Video of the Day: Daily Caller Reporter Interrupts Obama Press Conference

In a serious breach of etiquette, Neil Munro heckled the president and was immediately condemned.

An extremely unusual occurrence happened today as President Obama spoke at the White House. The president was offering a statement on his executive order suspending deportations for certain illegal immigrants brought here as children (for more on what the move means, read Garance Franke-Ruta's explanation) when a reporter started heckling him and shouting questions.

The reporter has been identified as Neil Munro of the Daily Caller, a conservative online news outlet run by Tucker Carlson. Though it employs some talented journalists, the site has become known for partisan chicanery. Perhaps most notably, the DC ran a story alleging that the EPA planned to hire 230,000 new workers -- or roughly 10 percent of the entire federal workforce -- and then refused to retract the story in the face of widespread and justified mockery.

Interrupting the president mid-speech is considered a serious breach of etiquette, and Obama's reaction shows how peeved (and probably taken aback) he was. Munro, and the Daily Caller, have immediately come in for harsh criticism by a wide range of journalists, including conservative ones. The problem isn't that Munro was asking tough questions; it's that he interrupted the commander-in-chief to ask them and in doing so guaranteed that none of the assembled press would be able to ask any serious questions -- since it's fairly clear that Munro's query was intended as provocation.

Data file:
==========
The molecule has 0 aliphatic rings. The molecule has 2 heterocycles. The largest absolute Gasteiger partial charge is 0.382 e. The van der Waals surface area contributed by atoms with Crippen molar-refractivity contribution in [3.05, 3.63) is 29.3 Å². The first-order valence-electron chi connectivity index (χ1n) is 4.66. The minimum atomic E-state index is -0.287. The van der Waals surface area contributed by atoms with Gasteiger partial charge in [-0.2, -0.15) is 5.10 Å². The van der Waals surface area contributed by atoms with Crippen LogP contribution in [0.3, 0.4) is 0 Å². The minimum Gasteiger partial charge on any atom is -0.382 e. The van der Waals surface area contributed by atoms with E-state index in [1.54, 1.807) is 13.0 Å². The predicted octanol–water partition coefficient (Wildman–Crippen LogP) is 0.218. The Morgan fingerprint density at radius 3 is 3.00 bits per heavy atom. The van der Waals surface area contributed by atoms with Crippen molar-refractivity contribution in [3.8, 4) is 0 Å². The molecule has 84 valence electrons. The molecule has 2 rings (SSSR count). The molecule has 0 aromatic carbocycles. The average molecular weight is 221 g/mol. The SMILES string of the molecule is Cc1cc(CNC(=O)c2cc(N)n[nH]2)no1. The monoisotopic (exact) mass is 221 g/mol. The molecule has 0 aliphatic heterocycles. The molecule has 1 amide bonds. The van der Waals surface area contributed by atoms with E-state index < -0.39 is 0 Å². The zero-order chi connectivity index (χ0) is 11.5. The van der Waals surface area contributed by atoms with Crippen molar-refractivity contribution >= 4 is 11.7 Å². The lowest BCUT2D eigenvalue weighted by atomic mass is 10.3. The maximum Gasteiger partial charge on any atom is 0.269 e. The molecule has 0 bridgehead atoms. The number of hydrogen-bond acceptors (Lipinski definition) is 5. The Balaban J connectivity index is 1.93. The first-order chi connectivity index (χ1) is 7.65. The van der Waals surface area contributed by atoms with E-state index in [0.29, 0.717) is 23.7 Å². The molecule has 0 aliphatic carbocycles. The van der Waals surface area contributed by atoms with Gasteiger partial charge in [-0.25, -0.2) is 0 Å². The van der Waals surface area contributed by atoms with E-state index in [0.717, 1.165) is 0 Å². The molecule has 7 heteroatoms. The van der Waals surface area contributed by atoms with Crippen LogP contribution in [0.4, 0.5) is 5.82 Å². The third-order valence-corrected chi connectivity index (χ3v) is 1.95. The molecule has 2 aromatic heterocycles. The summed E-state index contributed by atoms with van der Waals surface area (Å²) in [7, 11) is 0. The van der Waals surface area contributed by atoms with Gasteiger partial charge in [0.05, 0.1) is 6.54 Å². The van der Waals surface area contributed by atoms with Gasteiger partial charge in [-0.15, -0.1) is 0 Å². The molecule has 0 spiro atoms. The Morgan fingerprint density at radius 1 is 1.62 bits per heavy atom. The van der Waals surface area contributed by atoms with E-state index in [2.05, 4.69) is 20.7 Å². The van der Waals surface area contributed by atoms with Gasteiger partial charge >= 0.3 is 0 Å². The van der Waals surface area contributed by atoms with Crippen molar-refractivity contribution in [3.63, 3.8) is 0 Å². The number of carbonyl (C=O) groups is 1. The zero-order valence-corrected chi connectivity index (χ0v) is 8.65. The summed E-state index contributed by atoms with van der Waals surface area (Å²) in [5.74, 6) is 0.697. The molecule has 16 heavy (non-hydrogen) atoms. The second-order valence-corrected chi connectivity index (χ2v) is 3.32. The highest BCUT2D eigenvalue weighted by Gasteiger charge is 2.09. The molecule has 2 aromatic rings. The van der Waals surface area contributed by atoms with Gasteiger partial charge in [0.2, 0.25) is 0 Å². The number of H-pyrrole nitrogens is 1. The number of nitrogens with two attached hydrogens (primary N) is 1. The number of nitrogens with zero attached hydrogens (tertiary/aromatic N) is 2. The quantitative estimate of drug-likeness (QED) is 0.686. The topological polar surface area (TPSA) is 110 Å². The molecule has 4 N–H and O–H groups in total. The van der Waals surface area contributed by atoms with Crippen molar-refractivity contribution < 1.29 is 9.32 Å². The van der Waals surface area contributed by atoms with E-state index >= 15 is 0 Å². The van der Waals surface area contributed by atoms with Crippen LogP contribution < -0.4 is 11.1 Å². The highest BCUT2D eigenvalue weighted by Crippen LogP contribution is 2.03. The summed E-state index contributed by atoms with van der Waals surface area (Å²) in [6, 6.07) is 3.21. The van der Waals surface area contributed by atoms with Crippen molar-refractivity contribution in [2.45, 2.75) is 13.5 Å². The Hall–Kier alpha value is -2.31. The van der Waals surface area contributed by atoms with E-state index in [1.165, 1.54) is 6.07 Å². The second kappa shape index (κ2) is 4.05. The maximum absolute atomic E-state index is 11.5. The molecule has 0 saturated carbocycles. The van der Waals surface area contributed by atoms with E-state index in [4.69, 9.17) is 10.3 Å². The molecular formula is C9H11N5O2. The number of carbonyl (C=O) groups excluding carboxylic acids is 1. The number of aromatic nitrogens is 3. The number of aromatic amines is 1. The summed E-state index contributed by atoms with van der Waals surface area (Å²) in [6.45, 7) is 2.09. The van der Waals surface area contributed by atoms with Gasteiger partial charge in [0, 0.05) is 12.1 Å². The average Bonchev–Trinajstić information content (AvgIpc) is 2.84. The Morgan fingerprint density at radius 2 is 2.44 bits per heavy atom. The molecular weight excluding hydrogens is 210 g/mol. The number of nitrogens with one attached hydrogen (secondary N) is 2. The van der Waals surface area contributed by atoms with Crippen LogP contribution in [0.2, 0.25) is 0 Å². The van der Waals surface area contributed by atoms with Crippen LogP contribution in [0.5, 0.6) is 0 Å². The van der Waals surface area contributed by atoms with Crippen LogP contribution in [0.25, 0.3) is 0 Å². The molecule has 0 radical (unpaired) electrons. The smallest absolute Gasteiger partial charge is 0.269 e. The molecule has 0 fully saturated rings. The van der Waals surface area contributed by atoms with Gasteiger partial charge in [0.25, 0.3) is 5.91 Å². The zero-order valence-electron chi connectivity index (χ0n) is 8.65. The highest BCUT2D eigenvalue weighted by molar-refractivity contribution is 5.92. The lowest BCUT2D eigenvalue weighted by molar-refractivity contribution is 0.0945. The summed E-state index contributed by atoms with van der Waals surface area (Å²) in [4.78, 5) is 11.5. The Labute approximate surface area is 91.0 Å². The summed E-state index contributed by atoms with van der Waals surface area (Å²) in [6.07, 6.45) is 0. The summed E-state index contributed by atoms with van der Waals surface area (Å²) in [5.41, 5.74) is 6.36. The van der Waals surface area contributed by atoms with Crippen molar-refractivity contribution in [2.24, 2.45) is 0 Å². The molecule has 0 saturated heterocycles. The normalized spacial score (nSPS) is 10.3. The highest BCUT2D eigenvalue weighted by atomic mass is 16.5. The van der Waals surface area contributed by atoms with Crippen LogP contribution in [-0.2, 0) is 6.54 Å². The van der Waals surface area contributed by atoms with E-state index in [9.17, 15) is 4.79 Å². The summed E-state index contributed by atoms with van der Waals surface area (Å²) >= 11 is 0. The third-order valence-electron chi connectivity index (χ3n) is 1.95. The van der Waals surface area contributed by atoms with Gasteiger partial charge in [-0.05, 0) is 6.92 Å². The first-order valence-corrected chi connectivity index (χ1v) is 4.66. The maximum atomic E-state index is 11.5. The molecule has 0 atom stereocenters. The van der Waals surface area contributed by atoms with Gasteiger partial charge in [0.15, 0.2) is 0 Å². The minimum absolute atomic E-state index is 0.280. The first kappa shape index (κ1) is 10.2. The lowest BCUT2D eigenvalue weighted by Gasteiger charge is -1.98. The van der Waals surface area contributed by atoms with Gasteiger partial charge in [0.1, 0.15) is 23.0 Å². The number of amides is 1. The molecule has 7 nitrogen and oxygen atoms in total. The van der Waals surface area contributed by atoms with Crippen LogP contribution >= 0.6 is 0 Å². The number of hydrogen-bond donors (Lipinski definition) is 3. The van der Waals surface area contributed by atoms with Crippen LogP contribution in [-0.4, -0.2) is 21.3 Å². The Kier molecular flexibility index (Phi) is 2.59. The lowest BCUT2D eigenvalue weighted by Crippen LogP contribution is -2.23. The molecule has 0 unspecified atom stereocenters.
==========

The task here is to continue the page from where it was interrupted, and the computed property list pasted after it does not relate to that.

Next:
To be sure, the relationship between the White House and the press corps is an important one to scrutinize. There are legitimate questions about whether it's too cozy, as exemplified by the lead-up to the war in Iraq. But this is not the way to answer those concerns.

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David A. Graham is a senior associate editor at The Atlantic, where he oversees the Politics Channel. He previously reported for Newsweek, The Wall Street Journal, and The National.

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